By David Bayer, Vice President, Compreno Group at ABBYY
Codes, Codes And More Codes
When you go to the grocery store and make a purchase, the receipt you receive at the end of your visit is fairly self-explanatory. Two dozen eggs, a carton of milk, three pounds of bananas — each with an itemized cost and totaled up at the bottom. It’s relatively easy to spot an error, such as seeing two cartons of milk on your bill when there is only one carton in your bag.
Compare this to a medical bill you might receive from a doctor or a hospital. A quick glance reveals a document of byzantine complexity resplendent with “test codes” and “CPT codes.” Spotting an error is very different.
Only One In 10 Medical Bills Is Accurate
The complexity of billing code knowledge required to understand a standard medical bill makes it no surprise a recent study found up to 90 percent of hospital bills contain errors totaling some $750 billion annually. This represents a huge challenge for healthcare insurance companies which need to ensure that medical providers are billing them correctly. Billing errors can originate from a variety of sources including:
Many billing errors require detailed investigations. The vast majority of states have “prompt pay” regulations that require payment within a specified time period, sometimes in as little as 10 days.
Recovering the funds associated with this overcharging requires requesting the relevant patient medical records and having them reviewed by a clinician. The clinician correlates the patient’s treatment as detailed in medical records with the charges from the healthcare provider. This is a lengthy and expensive process, given clinicians are expensive resources and reviewing medical records is time consuming because they are usually provided in an unstructured textual form such as a Word document or PDF.
This service is typically performed by specialist third parties, called recovery audit contractors or RACs. These RACs are paid via a fee, usually a percentage of the funds recovered. The effectiveness of the RACs is heavily reliant on the skill of the clinician responsible for reviewing of medical records.
New Technology Can Ease The Pain
Today’s advanced text analytics technology can intelligently analyze the unstructured textual data contained in medical records, which can be used by clinicians to accurately extract entities, events, and facts. Powered by cutting-edge natural language processing technology, certain artificial intelligence tools on the market are able to recognize specific words while deciphering their meaning and relationship to one another. These types of technologies hold great promises of efficiency for health IT departments. In fact, Frost & Sullivan predicts healthcare provider and consumer spending on AI tools will reach more than $6 billion by 2021.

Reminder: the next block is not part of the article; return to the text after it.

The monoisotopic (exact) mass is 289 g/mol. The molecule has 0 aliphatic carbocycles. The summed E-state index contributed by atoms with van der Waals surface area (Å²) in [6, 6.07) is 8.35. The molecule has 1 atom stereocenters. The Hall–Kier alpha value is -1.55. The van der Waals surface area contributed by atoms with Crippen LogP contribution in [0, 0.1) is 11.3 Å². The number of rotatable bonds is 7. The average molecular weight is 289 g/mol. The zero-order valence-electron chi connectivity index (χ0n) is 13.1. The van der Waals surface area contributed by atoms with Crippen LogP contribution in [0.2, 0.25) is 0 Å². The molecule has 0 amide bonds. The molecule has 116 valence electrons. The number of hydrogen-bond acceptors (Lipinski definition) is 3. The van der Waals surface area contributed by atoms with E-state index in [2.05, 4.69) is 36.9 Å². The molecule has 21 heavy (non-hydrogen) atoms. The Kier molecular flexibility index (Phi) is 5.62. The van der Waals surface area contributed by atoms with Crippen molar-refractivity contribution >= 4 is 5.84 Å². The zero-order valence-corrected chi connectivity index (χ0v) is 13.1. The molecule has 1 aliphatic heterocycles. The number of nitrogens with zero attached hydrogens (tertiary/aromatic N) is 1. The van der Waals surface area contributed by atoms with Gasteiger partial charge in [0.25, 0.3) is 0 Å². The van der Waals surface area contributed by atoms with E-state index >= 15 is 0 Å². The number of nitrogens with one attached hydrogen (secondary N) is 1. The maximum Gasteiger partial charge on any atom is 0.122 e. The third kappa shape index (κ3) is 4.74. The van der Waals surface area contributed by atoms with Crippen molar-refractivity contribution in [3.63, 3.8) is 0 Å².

AI technologies in healthcare provide the ability to create custom user dictionaries and ontologies, tailored to extract the complex entity relationships that exist in medical records and their corresponding bills. These tools can also be tailored to the particular specialization of recovery audit contractors including:
This provides the clinician with a timeline of events contained in the medical records and tells the story of the various medical encounters documented in the medical records provided they led to the charges contained in the medical bill. This information can be used to automatically cross-reference the information contained within the medical records with various line items on the medical bill, therefore dramatically accelerating the process of recovery, while at the same time reducing the underlying costs.
Until now, the prohibitive costs associated with these kinds of audits have meant only large bills are investigated in this manner. By accelerating the speed of processing and reducing the associated costs, advanced technologies like intelligent text analytics and AI are broadening the possible scope of such investigations with the goal of maximizing revenue recovery.
About The Author
David Bayer is Vice President, Compreno Group at ABBYY. He has nearly two decades of experience across multiple domains, including content management, search, eLearning and eDiscovery.